CAPE TOWN, Feb 9 (Reuters) - Vedanta Resources Plc would have to take tough decisions on its Zambian copper business after the southern African country imposed higher royalties that could deter investors, its chief executive said.
New legislation in Zambia, which came into effect in January, saw mining royalties for companies operating there being hiked to 20 percent from 6 percent on open pit mines and 8 percent from 6 percent on underground mines.
Plans by Zambia’s newly-elected President Edgar Lungu to resolve the row sparked by the hike in mining royalties may come too late to revive investment in the sector, with confidence among foreign mining companies shaken.
Vedanta’s CEO Tom Albanese said tough decisions would still have to be made by his company despite Zambia’s encouraging remarks over the royalties.
“We are facing a very, very difficult situation in Zambia. From my perspective we will have to make some very difficult decisions even with the support of government,” Albanese said on Monday at the Mining Indaba conference in South Africa.
“We are getting to the point where government is chasing capital away, chasing the investor away - it makes our job a bit harder.”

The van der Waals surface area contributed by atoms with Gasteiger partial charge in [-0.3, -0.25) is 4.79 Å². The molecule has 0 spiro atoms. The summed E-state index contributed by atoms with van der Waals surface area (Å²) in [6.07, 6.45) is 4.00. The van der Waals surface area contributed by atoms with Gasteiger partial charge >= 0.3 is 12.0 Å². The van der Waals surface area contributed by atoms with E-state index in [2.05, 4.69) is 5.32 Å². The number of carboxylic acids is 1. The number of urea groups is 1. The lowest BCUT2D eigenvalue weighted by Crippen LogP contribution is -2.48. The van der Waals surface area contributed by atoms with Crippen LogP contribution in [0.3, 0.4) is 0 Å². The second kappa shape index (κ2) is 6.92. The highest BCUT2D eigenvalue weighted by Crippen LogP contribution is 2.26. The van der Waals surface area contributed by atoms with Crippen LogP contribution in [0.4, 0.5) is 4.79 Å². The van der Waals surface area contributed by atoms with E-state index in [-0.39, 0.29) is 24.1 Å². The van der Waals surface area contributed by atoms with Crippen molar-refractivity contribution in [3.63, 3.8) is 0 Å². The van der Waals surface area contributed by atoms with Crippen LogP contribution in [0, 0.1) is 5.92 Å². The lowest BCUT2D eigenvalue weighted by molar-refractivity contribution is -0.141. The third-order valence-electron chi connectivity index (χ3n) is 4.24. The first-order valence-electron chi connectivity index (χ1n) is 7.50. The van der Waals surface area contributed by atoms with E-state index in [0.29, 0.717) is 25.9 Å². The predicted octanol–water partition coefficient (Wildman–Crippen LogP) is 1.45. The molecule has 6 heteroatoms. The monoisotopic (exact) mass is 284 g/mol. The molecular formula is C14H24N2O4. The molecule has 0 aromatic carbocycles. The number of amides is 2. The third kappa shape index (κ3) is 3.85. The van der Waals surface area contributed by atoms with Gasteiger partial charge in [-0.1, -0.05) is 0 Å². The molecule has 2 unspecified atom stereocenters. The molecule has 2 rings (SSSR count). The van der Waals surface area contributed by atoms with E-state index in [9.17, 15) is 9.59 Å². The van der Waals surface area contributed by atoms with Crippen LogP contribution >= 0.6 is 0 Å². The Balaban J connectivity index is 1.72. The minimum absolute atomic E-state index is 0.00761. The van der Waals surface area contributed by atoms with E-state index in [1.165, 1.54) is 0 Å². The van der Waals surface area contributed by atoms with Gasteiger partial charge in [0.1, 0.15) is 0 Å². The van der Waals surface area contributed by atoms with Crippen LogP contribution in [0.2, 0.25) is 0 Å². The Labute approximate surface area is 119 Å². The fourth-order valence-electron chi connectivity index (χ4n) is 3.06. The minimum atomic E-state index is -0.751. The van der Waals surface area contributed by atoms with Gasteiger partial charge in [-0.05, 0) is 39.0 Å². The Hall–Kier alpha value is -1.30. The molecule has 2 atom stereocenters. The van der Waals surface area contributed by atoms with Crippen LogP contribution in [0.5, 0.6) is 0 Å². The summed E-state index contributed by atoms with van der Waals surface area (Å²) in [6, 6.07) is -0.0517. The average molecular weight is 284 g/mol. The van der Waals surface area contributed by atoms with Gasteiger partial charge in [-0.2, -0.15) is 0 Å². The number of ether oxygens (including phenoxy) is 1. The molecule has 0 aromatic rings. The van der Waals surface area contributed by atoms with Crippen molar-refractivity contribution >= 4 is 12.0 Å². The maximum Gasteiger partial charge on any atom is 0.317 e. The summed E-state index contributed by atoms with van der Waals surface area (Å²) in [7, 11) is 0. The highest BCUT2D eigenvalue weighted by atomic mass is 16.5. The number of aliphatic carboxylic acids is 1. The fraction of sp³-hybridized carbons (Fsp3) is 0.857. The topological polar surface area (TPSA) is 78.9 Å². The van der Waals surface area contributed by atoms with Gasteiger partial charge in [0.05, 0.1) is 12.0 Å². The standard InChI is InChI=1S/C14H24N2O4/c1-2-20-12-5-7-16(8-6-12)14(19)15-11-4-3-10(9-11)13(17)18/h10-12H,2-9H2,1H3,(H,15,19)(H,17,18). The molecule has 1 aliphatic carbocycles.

The London-listed company said last month it would cut capital expenditure in its copper business in the southern African nation due to a sharp fall in prices and rising costs.
Barrick Gold Corp has threatened to pull out of Africa’s second-largest producer of the metal completely due to the tax hikes.
That policy to set higher royalties was developed under populist former president Michael Sata, and was inherited by Lungu of Sata’s Patriotic Front Party.
Lungu pledged to fight poverty and maintain the late Sata’s legacy but has since signaled an intention to discuss the royalties with mining companies, after they threatened to cut production and jobs in a sector that is Zambia’s life blood. (Editing by James Macharia)